Including Julia Child’s very own cottage (with plenty of kitchen utensils included).
We’ve said it again and again: there’s so much more to France than just a trip to Paris. Case in point? The South of France—a.k.a. the Provence-Alpes-Côte d’Azur region—is home to some of our favorite towns. There are big names like Cannes, Marseilles, and Nice in the area, but there are plenty of smaller towns to enjoy, like Menton, Grasse, and Cassis. If you want to live out your provincial French fantasy—whether it’s smack on the beach, in a historic old town apartment, a multi-acre château, or in Julia Child’s own kitchen—we’ve got some Airbnbs for you to book, spread all across the region.
As a bonus, all of the Airbnb selections are run by Superhosts, who each have a rating of 4.8 or above, a record of zero cancellations, and at least a 90 percent response rate, meaning they’ll get back to you ASAP. Read on to find the perfect Airbnb for your vacation along France’s southern coast [ . . . ]
There are few things not to love about Paris. From the history, to the architecture, to the language and the food, it’s always at the top of honeymooners’ wish lists. But Paris is hardly the only honeymoon spot in France, and if you’re the kind of couple who like to do things a bit differently, we encourage you to set your sights beyond the City of Lights. Getting outside the big city will illuminate all sorts of charming aspects of French culture, from the joys of a cozy aprés-ski in the mountains, to eating fresh oysters in the seaside villages of Brittany. So when it comes to planning your honeymoon in France, there are plenty of places to love—and be in love.
Dramatic landscapes, outdoor adventure, charming villages—if these sound appealing to you, perhaps you should consider a trip to the French Alps. Flying in and out of Geneva is probably the easiest way to get there from the States, and from there you are in prime position to explore Mont Blanc, Chamonix, Verbier, and Megève. The L’Hermitage Paccard is a decadent experience with unparalleled views of the Alps, and the W Verbier has a bit more of a scene going on in case you want to have more options by way of restaurants and nightlife. The Cheval Blanc in Courchevel is the region’s grande dame of hotels, and the fifty-five room Four Seasons Megève has all the walnut-paneled walls and fireplaces you’d expect from a luxury property in this neck of the woods. Obviously winter sports are the region’s main draw (“apré-ski” is a French term, after all), but these little towns also have a dedicated community of hikers and mountaineers in the warmer months. Wherever you end up staying, your concierge will be able to arrange all sorts of beautiful hikes and such so you can make the most of your stay [ . . . ]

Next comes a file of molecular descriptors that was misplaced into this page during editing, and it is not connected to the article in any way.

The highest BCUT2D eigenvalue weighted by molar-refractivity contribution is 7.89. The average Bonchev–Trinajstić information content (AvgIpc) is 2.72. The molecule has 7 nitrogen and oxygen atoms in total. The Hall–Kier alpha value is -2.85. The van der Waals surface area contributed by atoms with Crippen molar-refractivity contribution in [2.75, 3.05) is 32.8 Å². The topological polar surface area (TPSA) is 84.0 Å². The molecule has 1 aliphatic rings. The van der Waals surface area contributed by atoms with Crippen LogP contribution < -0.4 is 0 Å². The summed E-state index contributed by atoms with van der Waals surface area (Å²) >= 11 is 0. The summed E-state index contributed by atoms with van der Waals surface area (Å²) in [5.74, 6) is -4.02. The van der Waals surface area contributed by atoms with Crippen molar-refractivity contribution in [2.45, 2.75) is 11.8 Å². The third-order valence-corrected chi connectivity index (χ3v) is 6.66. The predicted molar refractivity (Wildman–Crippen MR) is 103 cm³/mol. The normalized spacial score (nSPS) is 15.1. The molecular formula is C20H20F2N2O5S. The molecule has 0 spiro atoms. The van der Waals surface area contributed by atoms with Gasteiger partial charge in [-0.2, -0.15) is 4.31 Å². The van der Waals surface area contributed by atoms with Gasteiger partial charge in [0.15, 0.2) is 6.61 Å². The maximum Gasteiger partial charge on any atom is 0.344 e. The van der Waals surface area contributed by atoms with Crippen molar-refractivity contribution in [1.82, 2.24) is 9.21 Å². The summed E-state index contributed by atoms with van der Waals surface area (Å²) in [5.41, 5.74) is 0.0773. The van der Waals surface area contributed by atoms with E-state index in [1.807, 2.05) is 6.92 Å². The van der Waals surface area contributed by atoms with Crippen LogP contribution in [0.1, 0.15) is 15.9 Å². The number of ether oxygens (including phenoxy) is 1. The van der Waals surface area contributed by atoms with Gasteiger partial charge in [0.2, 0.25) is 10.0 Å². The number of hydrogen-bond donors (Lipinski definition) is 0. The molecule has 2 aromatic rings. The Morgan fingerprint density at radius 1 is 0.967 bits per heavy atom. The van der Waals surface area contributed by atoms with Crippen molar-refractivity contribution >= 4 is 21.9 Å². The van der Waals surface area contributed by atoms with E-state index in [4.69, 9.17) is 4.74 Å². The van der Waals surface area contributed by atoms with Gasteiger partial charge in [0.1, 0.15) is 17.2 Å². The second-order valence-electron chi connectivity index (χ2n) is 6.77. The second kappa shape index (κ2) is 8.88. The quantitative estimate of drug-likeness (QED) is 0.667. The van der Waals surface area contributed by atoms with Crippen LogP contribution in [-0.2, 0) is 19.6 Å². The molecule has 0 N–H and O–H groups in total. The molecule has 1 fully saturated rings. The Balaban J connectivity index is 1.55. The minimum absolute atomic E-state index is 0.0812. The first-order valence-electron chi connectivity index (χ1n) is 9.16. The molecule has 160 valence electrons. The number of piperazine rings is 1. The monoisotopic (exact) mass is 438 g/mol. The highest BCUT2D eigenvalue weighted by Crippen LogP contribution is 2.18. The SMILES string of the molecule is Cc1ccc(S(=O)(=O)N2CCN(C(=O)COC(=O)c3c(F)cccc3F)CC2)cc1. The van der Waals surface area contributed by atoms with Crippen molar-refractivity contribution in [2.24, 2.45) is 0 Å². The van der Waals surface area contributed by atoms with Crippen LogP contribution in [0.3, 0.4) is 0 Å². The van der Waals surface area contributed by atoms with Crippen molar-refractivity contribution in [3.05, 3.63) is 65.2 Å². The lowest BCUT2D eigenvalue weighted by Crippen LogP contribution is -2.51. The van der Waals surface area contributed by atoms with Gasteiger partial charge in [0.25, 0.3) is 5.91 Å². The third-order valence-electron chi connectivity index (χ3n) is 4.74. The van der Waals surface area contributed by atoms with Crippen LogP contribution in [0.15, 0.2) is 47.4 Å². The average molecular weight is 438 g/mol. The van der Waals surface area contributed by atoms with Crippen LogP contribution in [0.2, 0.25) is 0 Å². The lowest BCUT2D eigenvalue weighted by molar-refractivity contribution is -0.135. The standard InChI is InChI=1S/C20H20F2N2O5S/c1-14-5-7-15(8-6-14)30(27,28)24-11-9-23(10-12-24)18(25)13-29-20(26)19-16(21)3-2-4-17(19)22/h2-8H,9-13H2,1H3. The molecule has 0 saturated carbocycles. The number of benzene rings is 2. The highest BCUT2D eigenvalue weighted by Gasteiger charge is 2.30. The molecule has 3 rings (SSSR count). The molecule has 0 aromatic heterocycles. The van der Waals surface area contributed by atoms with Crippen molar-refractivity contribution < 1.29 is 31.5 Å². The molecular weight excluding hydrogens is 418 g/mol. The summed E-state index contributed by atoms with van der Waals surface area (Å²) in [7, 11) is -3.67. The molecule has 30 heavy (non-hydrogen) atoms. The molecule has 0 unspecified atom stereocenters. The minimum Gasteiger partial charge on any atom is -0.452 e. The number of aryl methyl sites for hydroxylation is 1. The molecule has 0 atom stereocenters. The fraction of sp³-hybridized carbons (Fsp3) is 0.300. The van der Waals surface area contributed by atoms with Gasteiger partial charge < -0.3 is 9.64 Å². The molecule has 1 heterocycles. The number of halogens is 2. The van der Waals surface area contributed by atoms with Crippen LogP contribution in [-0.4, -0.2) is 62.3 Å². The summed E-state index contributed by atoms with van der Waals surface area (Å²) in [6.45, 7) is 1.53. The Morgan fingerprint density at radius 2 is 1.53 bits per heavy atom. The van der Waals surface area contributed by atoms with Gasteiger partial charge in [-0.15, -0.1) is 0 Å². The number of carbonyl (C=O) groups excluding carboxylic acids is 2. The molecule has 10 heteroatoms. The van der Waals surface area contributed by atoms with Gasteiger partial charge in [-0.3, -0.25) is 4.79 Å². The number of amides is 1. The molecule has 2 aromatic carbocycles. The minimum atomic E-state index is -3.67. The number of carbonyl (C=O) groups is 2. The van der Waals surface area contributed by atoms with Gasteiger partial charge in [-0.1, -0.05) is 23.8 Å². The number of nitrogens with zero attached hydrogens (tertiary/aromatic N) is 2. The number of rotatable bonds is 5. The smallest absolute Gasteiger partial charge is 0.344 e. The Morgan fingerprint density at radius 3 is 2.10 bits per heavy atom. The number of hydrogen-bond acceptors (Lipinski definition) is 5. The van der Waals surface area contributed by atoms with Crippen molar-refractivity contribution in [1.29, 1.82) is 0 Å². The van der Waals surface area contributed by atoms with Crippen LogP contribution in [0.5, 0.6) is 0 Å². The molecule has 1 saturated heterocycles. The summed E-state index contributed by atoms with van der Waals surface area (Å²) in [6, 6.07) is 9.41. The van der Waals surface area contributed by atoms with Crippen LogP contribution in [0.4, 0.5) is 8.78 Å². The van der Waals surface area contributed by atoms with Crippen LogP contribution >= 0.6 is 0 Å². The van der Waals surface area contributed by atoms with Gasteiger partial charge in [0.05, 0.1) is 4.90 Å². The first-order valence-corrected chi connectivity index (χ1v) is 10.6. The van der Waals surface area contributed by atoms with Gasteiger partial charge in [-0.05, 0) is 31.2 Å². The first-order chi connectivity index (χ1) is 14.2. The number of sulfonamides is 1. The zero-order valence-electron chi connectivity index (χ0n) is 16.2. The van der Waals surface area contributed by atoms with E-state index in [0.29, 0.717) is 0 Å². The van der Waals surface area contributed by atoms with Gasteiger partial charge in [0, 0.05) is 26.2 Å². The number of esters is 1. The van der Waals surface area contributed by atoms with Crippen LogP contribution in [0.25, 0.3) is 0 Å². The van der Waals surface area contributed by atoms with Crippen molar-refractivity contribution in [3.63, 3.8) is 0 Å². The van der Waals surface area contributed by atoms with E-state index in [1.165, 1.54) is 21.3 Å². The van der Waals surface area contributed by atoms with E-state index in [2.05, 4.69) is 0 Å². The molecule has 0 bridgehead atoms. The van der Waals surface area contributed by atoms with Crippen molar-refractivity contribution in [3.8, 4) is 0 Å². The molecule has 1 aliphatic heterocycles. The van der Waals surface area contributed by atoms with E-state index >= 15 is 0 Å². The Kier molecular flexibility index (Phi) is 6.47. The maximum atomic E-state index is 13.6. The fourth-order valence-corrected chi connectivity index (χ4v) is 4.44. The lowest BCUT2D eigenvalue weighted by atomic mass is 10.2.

Paris allows you to discover its secrets slowly. It kept my wife and me at bay in the 1990s when we lived and worked here. It ran down boulevards when we chased it. It hid behind copies of the newspaper Le Figaro and the magazine Paris Match. It vanished into clouds of café steam.
The city was everywhere, except where we happened to be. Until the day when, out for breakfast, we bit into tartines instead of croissants. And the day we put on shoes for a walk instead of sneakers. Paris was burning away its mist of strangeness, and we were starting — just beginning — to understand.